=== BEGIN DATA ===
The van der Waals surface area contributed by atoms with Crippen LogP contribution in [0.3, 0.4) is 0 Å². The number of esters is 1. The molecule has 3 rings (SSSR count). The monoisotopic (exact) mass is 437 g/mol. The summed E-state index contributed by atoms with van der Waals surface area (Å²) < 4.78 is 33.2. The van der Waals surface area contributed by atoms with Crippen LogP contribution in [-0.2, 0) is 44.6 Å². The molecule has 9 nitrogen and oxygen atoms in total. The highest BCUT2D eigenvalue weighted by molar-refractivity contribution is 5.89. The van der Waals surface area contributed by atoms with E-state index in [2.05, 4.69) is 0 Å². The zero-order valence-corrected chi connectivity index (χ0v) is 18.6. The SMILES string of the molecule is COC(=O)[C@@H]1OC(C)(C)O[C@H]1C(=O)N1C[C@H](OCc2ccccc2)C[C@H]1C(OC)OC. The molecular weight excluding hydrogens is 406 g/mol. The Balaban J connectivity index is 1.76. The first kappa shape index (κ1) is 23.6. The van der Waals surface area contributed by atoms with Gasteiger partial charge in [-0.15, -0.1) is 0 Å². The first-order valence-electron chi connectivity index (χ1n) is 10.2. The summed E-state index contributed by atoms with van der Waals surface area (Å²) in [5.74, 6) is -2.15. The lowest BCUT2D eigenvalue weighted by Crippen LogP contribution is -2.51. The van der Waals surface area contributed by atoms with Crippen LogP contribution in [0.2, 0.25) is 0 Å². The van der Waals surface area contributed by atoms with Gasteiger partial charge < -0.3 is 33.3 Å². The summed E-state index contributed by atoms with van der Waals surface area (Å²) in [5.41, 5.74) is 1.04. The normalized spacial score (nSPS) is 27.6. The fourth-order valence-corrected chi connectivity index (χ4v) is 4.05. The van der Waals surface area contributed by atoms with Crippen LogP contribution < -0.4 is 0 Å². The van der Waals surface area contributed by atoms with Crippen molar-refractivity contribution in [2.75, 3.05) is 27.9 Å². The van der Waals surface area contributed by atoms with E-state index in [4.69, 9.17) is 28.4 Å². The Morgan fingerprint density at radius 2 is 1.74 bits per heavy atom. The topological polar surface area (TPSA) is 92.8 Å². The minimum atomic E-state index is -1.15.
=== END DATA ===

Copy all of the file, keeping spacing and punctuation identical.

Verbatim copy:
The van der Waals surface area contributed by atoms with Crippen LogP contribution in [0.3, 0.4) is 0 Å². The number of esters is 1. The molecule has 3 rings (SSSR count). The monoisotopic (exact) mass is 437 g/mol. The summed E-state index contributed by atoms with van der Waals surface area (Å²) < 4.78 is 33.2. The van der Waals surface area contributed by atoms with Crippen LogP contribution in [-0.2, 0) is 44.6 Å². The molecule has 9 nitrogen and oxygen atoms in total. The highest BCUT2D eigenvalue weighted by molar-refractivity contribution is 5.89. The van der Waals surface area contributed by atoms with E-state index in [2.05, 4.69) is 0 Å². The zero-order valence-corrected chi connectivity index (χ0v) is 18.6. The SMILES string of the molecule is COC(=O)[C@@H]1OC(C)(C)O[C@H]1C(=O)N1C[C@H](OCc2ccccc2)C[C@H]1C(OC)OC. The molecular weight excluding hydrogens is 406 g/mol. The Balaban J connectivity index is 1.76. The first kappa shape index (κ1) is 23.6. The van der Waals surface area contributed by atoms with Gasteiger partial charge in [-0.15, -0.1) is 0 Å². The first-order valence-electron chi connectivity index (χ1n) is 10.2. The summed E-state index contributed by atoms with van der Waals surface area (Å²) in [5.74, 6) is -2.15. The lowest BCUT2D eigenvalue weighted by Crippen LogP contribution is -2.51. The van der Waals surface area contributed by atoms with Crippen LogP contribution in [0.2, 0.25) is 0 Å². The van der Waals surface area contributed by atoms with Gasteiger partial charge < -0.3 is 33.3 Å². The summed E-state index contributed by atoms with van der Waals surface area (Å²) in [5.41, 5.74) is 1.04. The normalized spacial score (nSPS) is 27.6. The fourth-order valence-corrected chi connectivity index (χ4v) is 4.05. The van der Waals surface area contributed by atoms with Crippen LogP contribution < -0.4 is 0 Å². The van der Waals surface area contributed by atoms with Crippen molar-refractivity contribution in [2.75, 3.05) is 27.9 Å². The van der Waals surface area contributed by atoms with E-state index in [4.69, 9.17) is 28.4 Å². The Morgan fingerprint density at radius 2 is 1.74 bits per heavy atom. The topological polar surface area (TPSA) is 92.8 Å². The minimum atomic E-state index is -1.15.